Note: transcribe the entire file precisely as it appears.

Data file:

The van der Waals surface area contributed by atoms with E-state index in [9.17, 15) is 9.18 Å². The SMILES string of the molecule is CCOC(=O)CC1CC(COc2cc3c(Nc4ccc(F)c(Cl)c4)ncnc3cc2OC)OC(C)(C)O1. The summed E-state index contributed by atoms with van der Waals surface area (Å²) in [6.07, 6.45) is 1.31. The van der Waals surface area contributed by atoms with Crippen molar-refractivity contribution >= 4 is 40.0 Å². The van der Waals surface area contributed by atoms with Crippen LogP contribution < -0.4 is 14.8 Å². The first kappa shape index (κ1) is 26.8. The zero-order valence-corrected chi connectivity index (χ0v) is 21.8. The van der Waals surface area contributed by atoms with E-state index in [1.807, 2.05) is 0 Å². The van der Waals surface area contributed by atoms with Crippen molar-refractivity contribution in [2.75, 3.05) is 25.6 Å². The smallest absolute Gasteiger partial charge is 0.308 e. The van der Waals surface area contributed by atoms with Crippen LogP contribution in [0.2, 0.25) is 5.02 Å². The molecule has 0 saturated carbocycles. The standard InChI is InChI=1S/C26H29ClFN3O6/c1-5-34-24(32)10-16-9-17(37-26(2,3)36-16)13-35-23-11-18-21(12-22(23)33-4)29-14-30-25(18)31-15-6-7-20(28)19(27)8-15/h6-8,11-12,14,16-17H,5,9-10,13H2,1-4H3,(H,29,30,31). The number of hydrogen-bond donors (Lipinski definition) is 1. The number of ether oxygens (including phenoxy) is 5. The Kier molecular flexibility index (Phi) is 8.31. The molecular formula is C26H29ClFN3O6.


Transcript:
The van der Waals surface area contributed by atoms with E-state index in [9.17, 15) is 9.18 Å². The SMILES string of the molecule is CCOC(=O)CC1CC(COc2cc3c(Nc4ccc(F)c(Cl)c4)ncnc3cc2OC)OC(C)(C)O1. The summed E-state index contributed by atoms with van der Waals surface area (Å²) in [6.07, 6.45) is 1.31. The van der Waals surface area contributed by atoms with Crippen molar-refractivity contribution >= 4 is 40.0 Å². The van der Waals surface area contributed by atoms with Crippen LogP contribution < -0.4 is 14.8 Å². The first kappa shape index (κ1) is 26.8. The zero-order valence-corrected chi connectivity index (χ0v) is 21.8. The van der Waals surface area contributed by atoms with E-state index in [1.807, 2.05) is 0 Å². The van der Waals surface area contributed by atoms with Crippen molar-refractivity contribution in [2.75, 3.05) is 25.6 Å². The smallest absolute Gasteiger partial charge is 0.308 e. The van der Waals surface area contributed by atoms with Crippen LogP contribution in [0.2, 0.25) is 5.02 Å². The molecule has 0 saturated carbocycles. The standard InChI is InChI=1S/C26H29ClFN3O6/c1-5-34-24(32)10-16-9-17(37-26(2,3)36-16)13-35-23-11-18-21(12-22(23)33-4)29-14-30-25(18)31-15-6-7-20(28)19(27)8-15/h6-8,11-12,14,16-17H,5,9-10,13H2,1-4H3,(H,29,30,31). The number of hydrogen-bond donors (Lipinski definition) is 1. The number of ether oxygens (including phenoxy) is 5. The Kier molecular flexibility index (Phi) is 8.31. The molecular formula is C26H29ClFN3O6.